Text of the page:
Canada, with its vast territory and expertise in deep drilling, is still relativelysilent on the potential for geothermal power. Meanwhile, the U.K. is even leaping ahead of us. A tourist attracton in Cornwall, England, called The Eden Project has partnered up with a company called EGS Energy that will see a 3 megawatt enhanced geothermal plant built, with plans for further expansion throughout the area. Two four kilometre deep boreholes will be drilled into hot granite rock. Water will be brought in and pumped into one borehole and will travel through the hot rock to a second borehole, picking up heat along the way. The water will then be pumped back at around 150 degrees C. A secondary fluid, with a lower boiling point than water, extracts the heat from the hot water and is turned into vapour to power a binary turbine. The water, now cooled, is then reinjected back into the first well to reheat and continue the cycle, which is a closed loop.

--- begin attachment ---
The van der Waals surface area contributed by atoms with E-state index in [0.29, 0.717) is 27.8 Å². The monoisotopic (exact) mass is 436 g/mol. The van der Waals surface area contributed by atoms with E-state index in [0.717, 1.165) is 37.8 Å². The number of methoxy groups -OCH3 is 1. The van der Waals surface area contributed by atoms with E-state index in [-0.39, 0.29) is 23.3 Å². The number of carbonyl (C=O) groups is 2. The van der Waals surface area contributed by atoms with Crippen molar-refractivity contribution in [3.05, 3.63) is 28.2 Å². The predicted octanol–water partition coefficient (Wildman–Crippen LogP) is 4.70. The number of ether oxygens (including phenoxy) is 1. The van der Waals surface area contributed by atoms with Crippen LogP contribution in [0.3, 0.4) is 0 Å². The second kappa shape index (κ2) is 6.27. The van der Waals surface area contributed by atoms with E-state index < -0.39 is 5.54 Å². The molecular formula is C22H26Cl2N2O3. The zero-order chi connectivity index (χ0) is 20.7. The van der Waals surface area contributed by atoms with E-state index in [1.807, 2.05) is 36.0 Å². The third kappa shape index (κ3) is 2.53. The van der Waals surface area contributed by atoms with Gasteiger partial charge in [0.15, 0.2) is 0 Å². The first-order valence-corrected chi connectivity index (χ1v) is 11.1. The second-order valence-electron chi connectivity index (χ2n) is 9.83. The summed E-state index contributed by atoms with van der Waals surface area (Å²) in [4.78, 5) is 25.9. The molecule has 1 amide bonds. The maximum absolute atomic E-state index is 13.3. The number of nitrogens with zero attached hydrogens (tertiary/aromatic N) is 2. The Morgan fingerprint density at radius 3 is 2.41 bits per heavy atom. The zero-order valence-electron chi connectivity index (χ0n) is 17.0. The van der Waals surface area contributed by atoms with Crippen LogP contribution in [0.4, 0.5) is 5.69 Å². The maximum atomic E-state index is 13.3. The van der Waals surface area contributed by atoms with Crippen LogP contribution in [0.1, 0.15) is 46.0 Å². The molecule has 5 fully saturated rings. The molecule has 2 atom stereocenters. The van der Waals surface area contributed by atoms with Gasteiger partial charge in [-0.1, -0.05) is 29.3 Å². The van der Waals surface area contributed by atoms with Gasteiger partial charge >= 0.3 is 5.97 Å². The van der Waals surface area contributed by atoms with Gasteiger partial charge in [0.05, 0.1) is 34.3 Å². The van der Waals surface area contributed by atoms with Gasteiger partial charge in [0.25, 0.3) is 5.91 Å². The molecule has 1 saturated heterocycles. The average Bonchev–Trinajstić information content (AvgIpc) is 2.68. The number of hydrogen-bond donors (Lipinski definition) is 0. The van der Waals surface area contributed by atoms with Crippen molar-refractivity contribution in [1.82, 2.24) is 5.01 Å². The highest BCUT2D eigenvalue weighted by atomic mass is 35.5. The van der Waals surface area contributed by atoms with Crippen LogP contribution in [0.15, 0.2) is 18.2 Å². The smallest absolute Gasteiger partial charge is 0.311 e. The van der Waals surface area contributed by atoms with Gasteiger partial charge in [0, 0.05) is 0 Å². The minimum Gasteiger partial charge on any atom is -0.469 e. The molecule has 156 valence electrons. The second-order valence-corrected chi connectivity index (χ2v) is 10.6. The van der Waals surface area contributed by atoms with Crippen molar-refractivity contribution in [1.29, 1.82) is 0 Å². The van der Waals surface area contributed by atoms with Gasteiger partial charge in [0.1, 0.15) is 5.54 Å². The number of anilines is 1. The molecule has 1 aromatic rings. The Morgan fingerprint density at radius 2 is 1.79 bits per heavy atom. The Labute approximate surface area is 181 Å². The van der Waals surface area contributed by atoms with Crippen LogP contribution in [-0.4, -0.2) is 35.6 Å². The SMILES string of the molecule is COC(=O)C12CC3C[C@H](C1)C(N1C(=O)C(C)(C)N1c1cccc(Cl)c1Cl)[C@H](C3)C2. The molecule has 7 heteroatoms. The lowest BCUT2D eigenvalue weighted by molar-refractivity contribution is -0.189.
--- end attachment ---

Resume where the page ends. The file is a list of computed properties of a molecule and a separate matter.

The U.K. plant is expected to be operational by 2012. Needless to say, this approach could easily be done throughout Alberta, particularly in the oil sands, even in some locations in Ontario and other provinces. If the U.K. can do it, hell, certainly there are parts of Canada that can. In late May the Obama administration committed $140 million to geothermal demonstration projects, $80 million for enhanced geothermal R&D, and $100 million for new drilling techniques and innovation.
And Canada? The big goose egg.